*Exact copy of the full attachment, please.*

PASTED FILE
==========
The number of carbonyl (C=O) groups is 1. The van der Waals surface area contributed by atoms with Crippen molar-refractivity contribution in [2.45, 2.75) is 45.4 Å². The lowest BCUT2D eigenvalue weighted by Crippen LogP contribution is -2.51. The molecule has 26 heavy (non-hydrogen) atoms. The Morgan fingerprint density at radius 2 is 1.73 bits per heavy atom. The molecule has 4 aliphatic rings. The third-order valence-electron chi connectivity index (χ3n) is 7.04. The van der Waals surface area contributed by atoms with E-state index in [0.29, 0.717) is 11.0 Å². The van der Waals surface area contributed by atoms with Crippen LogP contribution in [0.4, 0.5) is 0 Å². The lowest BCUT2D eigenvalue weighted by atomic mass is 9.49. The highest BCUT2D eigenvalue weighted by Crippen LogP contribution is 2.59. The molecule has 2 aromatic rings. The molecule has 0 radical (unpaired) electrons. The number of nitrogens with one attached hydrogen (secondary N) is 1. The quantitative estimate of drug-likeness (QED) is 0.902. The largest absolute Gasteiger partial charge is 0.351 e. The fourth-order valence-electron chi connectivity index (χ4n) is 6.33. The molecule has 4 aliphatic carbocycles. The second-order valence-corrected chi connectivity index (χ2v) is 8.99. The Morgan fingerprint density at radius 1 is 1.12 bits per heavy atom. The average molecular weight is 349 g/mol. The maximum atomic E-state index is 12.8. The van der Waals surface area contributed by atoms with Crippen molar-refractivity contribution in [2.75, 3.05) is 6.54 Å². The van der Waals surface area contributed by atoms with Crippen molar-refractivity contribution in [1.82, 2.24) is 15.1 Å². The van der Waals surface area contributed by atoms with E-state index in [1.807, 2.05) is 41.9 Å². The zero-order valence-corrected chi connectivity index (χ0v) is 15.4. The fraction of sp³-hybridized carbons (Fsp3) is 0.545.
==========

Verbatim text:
The number of carbonyl (C=O) groups is 1. The van der Waals surface area contributed by atoms with Crippen molar-refractivity contribution in [2.45, 2.75) is 45.4 Å². The lowest BCUT2D eigenvalue weighted by Crippen LogP contribution is -2.51. The molecule has 26 heavy (non-hydrogen) atoms. The Morgan fingerprint density at radius 2 is 1.73 bits per heavy atom. The molecule has 4 aliphatic rings. The third-order valence-electron chi connectivity index (χ3n) is 7.04. The van der Waals surface area contributed by atoms with E-state index in [0.29, 0.717) is 11.0 Å². The van der Waals surface area contributed by atoms with Crippen LogP contribution in [0.4, 0.5) is 0 Å². The lowest BCUT2D eigenvalue weighted by atomic mass is 9.49. The highest BCUT2D eigenvalue weighted by Crippen LogP contribution is 2.59. The molecule has 2 aromatic rings. The molecule has 0 radical (unpaired) electrons. The number of nitrogens with one attached hydrogen (secondary N) is 1. The quantitative estimate of drug-likeness (QED) is 0.902. The largest absolute Gasteiger partial charge is 0.351 e. The fourth-order valence-electron chi connectivity index (χ4n) is 6.33. The molecule has 4 aliphatic carbocycles. The second-order valence-corrected chi connectivity index (χ2v) is 8.99. The Morgan fingerprint density at radius 1 is 1.12 bits per heavy atom. The average molecular weight is 349 g/mol. The maximum atomic E-state index is 12.8. The van der Waals surface area contributed by atoms with Crippen molar-refractivity contribution in [2.75, 3.05) is 6.54 Å². The van der Waals surface area contributed by atoms with Crippen molar-refractivity contribution in [1.82, 2.24) is 15.1 Å². The van der Waals surface area contributed by atoms with E-state index in [1.807, 2.05) is 41.9 Å². The zero-order valence-corrected chi connectivity index (χ0v) is 15.4. The fraction of sp³-hybridized carbons (Fsp3) is 0.545.